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If I am comparing 2 queries by checking their relative "Query cost" as a high level indicator of performance, does the buffer status have any effect on the values shown in the execution plan?

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2 Answers

up vote 7 down vote accepted

Yes and no, depending on what you mean by 'buffer status'.

The state (content) of the buffer pool does not directly affect the estimated cost of an execution plan (the cost model assumes every query starts with a cold data cache.

The size (not content) of the buffer pool can have an impact on plan selection for several reasons.

The first occurs when memory-consuming operations like hash and sort are present. The amount of memory estimated to be available for the memory grant depends on buffer pool size (note interesting bug in this area).

The following AdventureWorks-based query shows an example of this costing difference based on the size of the buffer pool. In this case, the plan shape is the same, but these costing differences can, and do, change plan selection with larger tables or more complex queries:

-- Set to 256 MB
EXEC sys.sp_configure
    @configname = 'max server memory (MB)',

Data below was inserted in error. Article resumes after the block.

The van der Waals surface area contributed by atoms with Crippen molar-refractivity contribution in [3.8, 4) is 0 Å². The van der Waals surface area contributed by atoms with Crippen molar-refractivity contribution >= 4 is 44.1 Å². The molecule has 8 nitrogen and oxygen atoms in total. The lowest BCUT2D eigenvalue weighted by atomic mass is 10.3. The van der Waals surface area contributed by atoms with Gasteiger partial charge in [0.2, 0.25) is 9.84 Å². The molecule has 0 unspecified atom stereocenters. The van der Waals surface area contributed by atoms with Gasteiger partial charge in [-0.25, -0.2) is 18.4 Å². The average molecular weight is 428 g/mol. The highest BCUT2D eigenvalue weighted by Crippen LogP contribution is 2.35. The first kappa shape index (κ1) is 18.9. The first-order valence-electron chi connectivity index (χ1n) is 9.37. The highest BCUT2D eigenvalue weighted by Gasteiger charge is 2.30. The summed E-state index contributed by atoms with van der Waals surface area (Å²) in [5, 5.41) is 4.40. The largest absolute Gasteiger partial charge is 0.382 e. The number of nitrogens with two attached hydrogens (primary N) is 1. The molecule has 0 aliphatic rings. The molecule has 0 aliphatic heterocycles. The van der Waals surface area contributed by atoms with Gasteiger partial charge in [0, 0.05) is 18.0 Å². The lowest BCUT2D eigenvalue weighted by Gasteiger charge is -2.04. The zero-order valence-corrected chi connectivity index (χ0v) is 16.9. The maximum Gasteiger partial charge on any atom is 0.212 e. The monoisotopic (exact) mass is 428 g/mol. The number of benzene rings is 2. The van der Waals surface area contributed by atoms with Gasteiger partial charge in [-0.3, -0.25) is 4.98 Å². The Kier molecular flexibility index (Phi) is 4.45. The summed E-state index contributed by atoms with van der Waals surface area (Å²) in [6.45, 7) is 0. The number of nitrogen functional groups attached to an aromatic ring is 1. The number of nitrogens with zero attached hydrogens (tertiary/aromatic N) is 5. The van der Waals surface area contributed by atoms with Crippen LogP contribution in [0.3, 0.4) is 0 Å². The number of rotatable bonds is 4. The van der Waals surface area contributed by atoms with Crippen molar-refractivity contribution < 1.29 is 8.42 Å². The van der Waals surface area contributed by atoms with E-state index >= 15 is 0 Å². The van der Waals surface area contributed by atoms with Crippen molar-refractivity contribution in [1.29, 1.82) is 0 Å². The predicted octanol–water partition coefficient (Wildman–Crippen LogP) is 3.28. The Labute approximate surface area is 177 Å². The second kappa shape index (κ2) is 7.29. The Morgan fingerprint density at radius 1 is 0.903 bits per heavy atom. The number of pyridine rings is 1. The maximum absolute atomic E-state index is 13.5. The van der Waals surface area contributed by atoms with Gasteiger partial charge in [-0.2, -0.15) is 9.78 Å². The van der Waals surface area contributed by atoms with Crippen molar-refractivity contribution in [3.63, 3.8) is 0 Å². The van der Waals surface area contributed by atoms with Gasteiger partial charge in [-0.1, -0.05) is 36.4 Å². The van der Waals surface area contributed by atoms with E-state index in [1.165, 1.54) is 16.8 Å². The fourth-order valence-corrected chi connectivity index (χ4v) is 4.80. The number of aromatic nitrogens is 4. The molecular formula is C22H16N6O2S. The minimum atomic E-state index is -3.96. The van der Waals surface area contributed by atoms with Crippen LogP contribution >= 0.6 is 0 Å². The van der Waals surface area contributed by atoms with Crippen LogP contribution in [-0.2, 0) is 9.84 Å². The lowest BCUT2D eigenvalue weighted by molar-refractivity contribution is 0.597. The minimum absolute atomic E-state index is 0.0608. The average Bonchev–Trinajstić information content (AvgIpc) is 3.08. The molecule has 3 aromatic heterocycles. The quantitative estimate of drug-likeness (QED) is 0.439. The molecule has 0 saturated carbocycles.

@configvalue = 256;

RECONFIGURE;

-- Estimated cost 5.92241 with 256MB
SELECT DISTINCT
    ProductID,
    TransactionDate,
    Quantity,
    ActualCost
FROM Production.TransactionHistory AS th
OPTION (MAXDOP 1);

256MB plan

-- Set to 2GB
EXEC sys.sp_configure
    @configname = 'max server memory (MB)',
    @configvalue = 2048;

RECONFIGURE;

-- Estimated cost 5.48355 with 2GB
SELECT DISTINCT
    ProductID,
    TransactionDate,
    Quantity,
    ActualCost
FROM Production.TransactionHistory AS th
OPTION (MAXDOP 1);

2GB plan

Second, the optimizer contains logic to assess (for example) the chance that a page read from disk (under the cold cache assumption) during execution will be required again, and if so, whether it will still be available from cache.

More to the point though, optimizer cost estimates are mainly only useful for internal server purposes. They are not intended to be used to assess potential performance, even at a 'high level'. The model is an abstraction that happens to work reasonably well for the internal purposes it was designed for. The chances that estimated costs bear any sensible resemblance to real execution costs on your hardware and configuration is very small indeed.

Choose other metrics to compare performance, based on whatever real issues are important to you.

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No. The query optimizer assumes that all the data will be in the cache. This is because the query engine only pulls data from cache. If the data isn't in cache then the storage engine pulls it from disk and puts it into cache.

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